In terms of the court case, I hope the kids get enough money that they can have a first-rate college education at the university of their choice just in case the Jacksons have gotten their hands on the rest of the money. Beyond that and the need for medical insurance, if only for Paris' fragle state of mental health, I'm not sure why the Jackson children need any more money than any of my friends or I have. Too much money seems at least as much curse as a blessing. Is it really a good thing for any young person to know that he or she won't ever need to do a day's work for the rest of his or her life?

Regarding the possibility of re-starting the "Ask Alexis" sex column, I took a good look around me at my dorm-mates. What I really need to do is to put up a question box wherein I submit questions and THEY provide the answers. From the looks of things, they've all done things I've never thought of doing. I'm not sure I'd trust their information regarding contraception and/or transmission of disease, but as far as the pure nuts-and-bolts how-to-get-the-job-done 4-1-1, they're all leaps and bounds ahead of me. A sharing of information isn't out of the question. I could tell them how not to get pregnant or contract chlamydia,syphilis, HIV, and the like, and they could tell me everything else for that time when I'll eventually need to know it, it's not something I'll want to ask my med school clasmates.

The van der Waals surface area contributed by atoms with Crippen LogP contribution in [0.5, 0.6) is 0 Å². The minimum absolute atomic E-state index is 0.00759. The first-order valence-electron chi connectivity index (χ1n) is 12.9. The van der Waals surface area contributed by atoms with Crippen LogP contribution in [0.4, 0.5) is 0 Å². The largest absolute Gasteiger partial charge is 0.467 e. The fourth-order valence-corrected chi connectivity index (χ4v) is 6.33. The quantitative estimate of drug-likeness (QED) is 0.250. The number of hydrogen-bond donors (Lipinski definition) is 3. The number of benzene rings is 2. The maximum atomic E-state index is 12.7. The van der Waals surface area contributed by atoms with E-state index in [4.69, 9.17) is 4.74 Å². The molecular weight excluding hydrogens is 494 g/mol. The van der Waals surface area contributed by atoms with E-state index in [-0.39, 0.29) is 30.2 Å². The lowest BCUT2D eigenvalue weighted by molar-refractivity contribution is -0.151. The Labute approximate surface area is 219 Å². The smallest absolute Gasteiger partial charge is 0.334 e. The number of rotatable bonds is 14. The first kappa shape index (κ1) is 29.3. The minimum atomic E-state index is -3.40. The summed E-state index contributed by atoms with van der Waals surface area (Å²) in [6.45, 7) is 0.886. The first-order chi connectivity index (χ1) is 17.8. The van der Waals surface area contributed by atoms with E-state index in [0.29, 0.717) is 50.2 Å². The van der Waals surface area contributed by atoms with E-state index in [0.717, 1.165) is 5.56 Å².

Second Night in the Big House

This is the piano motif sofa that I have in my dorm room. I think I showed the one in my room at home already. It's shaped differently -- the back curves up. I think this one is more comfortable. I'll see if I can find the picture I have of the one I have at home.

Here's the one in my room at home. It's more for appearance than comfort,
though it's nor THAT uncomfortable.

Even though I have no classes tomorrow, I'm staying tonight in the dorms just because I'm not going to get to know anyone if I'm here one day and gone the next on a regular basis. (My mom said she was proud of me for being a big girl and staying in the dorm tonight even though I don't really need to. Will these people ever figure out that I've grown up?)Once I've established something resembling a peer group, it will be less a big deal to slip out mid-week and spend a night at home, or to spend Thursday nights in the comfort of my room at home since I have no classes on Friday. For the next few weeks I'll probably spend Thursday nights in the dorm.